Last night I invited a group of friends, fellow writers and people whose opinion I value to critique and feedback on the first three chapters of my novel. I’d never done something like this before but I knew that the only way I was ever going to improve and have a chance at getting this book published was to open it, and by extension myself, to criticism. I’ve waged an internal battle with feedback forums since I began writing seriously a few years ago. I had all the usual complaints about the quality of the feedback, the credentials of the people giving it to me and of course how completely deflated I would feel afterwards. I’d tried writing groups but I hadn’t found one that I felt comfortable with or other writers who were writing similar material to me. People rarely made consistent appearance and as a result it was very difficult to build the trust you need to really workshop a piece of writing.
It didn’t help that my work was terrible. I can honestly say that I’ve come a long way since those early attempts but the fact was that when I first started writing, my writing read very much like someone who had just started writing. As a result of this it took me a long time to build confidence in myself as a writer. Well, enough confidence to survive someone telling me work wasn’t good.
Fortunately or unfortunately, no-one was brutally honest with me. Perhaps they should have been because the first book I wrote was genuinely awful. I managed to see that for myself in the end and even though I didn’t get from that point to this by the quickest route, it feels like it was a very worthwhile and rewarding route none the less.
Which brings me to book number three. It’s my second attempt at a novel (my first publication being a book of short stories entitled Outliers) and I have to admit I’m rather proud of it. I felt confident that at the very least it wasn’t complete shit but was still afraid of hearing that what I thought of as my first credible work might be eviscerated.
In the lead up, the feedback session was out of sight and out of mind. I spent the day working on a play I’d been commissioned to write (more on this another day) but at the appointed hour the nerves came thick and fast. They were quickly dispelled.
There were compliments yes, but the best thing that came out of it was quality feedback that I can take away and use to improve the story’s opening. The difference in both quality and mode of delivery of the feedback compared with previous forums I’ve experienced was astonishing. I didn’t feel attacked or disemboweled, I felt supported and keen to probe the critiques, offer alternatives and take on board everything that was offered.
Like so many significant moments for me recently, this one was almost anti-climactic in how easy and natural it felt. I’ve found that fear grows the longer it is left unfaced and peaks at the moment before it is. After that its like taking the blind fold off and realising that you were never in any danger.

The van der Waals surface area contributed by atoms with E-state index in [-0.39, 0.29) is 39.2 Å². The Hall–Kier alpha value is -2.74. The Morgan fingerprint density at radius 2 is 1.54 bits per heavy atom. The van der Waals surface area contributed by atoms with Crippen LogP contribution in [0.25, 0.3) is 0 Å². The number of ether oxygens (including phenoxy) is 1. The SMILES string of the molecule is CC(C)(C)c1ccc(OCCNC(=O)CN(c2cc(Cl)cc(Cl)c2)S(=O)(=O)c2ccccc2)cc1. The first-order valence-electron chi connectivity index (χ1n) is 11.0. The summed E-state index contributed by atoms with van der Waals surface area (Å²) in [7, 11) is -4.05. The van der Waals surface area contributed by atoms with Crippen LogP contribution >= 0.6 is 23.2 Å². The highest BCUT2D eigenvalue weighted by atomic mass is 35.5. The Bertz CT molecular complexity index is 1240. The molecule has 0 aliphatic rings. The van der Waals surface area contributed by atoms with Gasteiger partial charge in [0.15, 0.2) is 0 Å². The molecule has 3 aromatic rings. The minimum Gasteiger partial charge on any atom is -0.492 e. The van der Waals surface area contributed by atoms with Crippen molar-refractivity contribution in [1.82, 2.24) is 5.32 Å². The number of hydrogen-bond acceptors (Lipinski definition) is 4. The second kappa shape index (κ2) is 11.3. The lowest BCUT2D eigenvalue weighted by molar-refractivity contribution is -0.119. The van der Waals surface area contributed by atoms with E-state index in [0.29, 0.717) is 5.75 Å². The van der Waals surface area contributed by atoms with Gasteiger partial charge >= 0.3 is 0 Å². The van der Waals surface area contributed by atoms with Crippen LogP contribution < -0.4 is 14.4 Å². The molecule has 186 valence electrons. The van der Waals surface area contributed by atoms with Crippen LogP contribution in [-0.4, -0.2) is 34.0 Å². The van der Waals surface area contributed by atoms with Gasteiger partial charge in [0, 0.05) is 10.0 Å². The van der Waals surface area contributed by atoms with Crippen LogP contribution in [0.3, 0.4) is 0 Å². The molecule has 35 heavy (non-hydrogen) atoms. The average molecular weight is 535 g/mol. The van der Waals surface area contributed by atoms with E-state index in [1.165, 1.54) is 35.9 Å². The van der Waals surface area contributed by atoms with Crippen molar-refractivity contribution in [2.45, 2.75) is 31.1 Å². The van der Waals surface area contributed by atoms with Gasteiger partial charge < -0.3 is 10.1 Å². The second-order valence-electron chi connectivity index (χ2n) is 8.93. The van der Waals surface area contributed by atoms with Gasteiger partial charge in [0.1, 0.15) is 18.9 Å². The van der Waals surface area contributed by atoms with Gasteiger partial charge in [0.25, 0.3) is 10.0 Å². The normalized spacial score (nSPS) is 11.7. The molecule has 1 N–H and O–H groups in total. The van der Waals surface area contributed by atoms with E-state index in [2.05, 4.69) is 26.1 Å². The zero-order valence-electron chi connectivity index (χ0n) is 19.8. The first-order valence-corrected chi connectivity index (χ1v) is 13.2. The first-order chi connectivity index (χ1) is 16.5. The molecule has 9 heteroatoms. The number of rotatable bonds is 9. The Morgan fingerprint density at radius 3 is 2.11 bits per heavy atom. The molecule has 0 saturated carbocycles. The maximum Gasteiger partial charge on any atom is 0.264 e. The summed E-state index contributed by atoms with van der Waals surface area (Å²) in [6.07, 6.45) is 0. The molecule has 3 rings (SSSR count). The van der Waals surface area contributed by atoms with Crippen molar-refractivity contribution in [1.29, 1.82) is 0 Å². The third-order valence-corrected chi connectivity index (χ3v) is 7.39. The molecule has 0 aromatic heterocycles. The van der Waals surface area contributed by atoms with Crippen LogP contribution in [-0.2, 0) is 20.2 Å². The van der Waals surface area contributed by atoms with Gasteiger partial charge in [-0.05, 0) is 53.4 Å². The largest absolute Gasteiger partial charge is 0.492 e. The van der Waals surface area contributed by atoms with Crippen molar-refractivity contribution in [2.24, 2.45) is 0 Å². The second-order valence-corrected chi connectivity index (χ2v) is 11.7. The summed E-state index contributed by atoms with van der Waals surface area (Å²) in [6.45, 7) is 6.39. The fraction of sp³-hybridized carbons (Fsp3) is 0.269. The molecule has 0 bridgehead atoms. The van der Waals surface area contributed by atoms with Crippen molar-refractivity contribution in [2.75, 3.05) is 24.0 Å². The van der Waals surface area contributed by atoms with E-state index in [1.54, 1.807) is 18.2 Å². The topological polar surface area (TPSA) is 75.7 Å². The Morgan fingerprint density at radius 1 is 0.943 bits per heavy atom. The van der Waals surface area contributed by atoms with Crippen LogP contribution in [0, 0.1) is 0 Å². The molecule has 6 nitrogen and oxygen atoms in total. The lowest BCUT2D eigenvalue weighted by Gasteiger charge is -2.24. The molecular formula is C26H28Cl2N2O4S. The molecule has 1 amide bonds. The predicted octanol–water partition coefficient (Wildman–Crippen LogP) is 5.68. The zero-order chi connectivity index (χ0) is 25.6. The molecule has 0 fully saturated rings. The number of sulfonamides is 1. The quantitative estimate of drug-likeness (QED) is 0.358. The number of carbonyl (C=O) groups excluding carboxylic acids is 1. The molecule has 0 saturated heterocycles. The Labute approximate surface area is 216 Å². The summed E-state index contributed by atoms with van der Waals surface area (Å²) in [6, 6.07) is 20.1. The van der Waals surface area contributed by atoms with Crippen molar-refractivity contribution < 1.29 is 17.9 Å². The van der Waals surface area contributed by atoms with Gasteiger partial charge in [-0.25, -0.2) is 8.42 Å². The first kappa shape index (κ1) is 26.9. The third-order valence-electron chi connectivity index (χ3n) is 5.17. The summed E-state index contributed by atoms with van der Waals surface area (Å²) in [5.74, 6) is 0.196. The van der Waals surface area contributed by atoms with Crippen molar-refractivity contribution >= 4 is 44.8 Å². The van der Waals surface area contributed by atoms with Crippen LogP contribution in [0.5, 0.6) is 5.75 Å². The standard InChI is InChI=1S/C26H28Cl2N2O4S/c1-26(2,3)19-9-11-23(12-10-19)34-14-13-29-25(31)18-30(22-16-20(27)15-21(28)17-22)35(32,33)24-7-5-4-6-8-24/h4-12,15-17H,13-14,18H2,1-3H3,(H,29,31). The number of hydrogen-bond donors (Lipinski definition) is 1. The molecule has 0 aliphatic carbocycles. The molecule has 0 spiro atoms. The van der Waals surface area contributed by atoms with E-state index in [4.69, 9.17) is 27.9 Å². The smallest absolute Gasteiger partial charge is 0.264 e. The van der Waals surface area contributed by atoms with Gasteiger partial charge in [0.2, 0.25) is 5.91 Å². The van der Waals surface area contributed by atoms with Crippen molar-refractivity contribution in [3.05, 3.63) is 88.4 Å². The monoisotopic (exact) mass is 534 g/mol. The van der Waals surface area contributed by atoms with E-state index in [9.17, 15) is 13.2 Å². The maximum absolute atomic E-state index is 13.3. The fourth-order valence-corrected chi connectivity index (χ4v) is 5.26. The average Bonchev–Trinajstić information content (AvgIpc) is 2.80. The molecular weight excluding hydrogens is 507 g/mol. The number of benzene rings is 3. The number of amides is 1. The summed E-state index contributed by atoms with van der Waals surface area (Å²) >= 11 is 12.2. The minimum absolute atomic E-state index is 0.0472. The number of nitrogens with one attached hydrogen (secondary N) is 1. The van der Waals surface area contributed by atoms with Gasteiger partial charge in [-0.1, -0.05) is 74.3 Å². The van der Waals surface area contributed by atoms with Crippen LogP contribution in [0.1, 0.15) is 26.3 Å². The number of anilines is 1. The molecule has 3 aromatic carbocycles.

If you are keen to have a feedback session of your own I offer these pieces of advice
- Pick your participants wisely – This doesn’t mean just inviting your friends. Think carefully about both your social circle and wider network in choosing who to invite. You should pick people from diverse backgrounds and demographics (age and gender particularly). If your work is aimed at a very specific demographic, still try to have a diverse group but make sure your target market is well represented. Make sure they are people that you trust and who will come with the intent to help improve your work rather than just give their ten cents. Participants don’t need to be literary savants but it helps if they read and know a thing or two about writing.
- Start with Clarifications and Questions – You know the book back to front but you feedback group won’t so start by answering questions about plot, characters or anything that was unclear in what they read. This will also help you to tighten up any ambiguities that might be pivotal plot/character points.
- Question Questions – When someone gives feedback, try to get as much detail from them as possible. Ask if they would suggest an alternative, have a solution or offer one of your own.
- Be Patient – There will be lulls in conversation, don’t get impatient. Use the time to take notes and let people review their notes. If you’re really stuck have a few questions of your own to stimulate conversation.
- Be Honest and Open – These people are not going to steal your ideas and cluing them in plot, twists and even the ending is not going to make or break your sales figures or chances of publication. It’s really helpful to know where certain elements of the book are going in formulating feedback.
- Take Notes - This might be self evident but I’m saying it anyway. The sessions aren’t very helpful if you cant remember what is said. Even think about recording it if you like.
Finally, remember that no creative endevour can be achieved single-handedly so use your support network, get people involved and take a few risks. The more people you bring in the more your work and your process will be enriched because writing can be a very lonely pursuit and it feels fantastic to bring people into my crazy little world.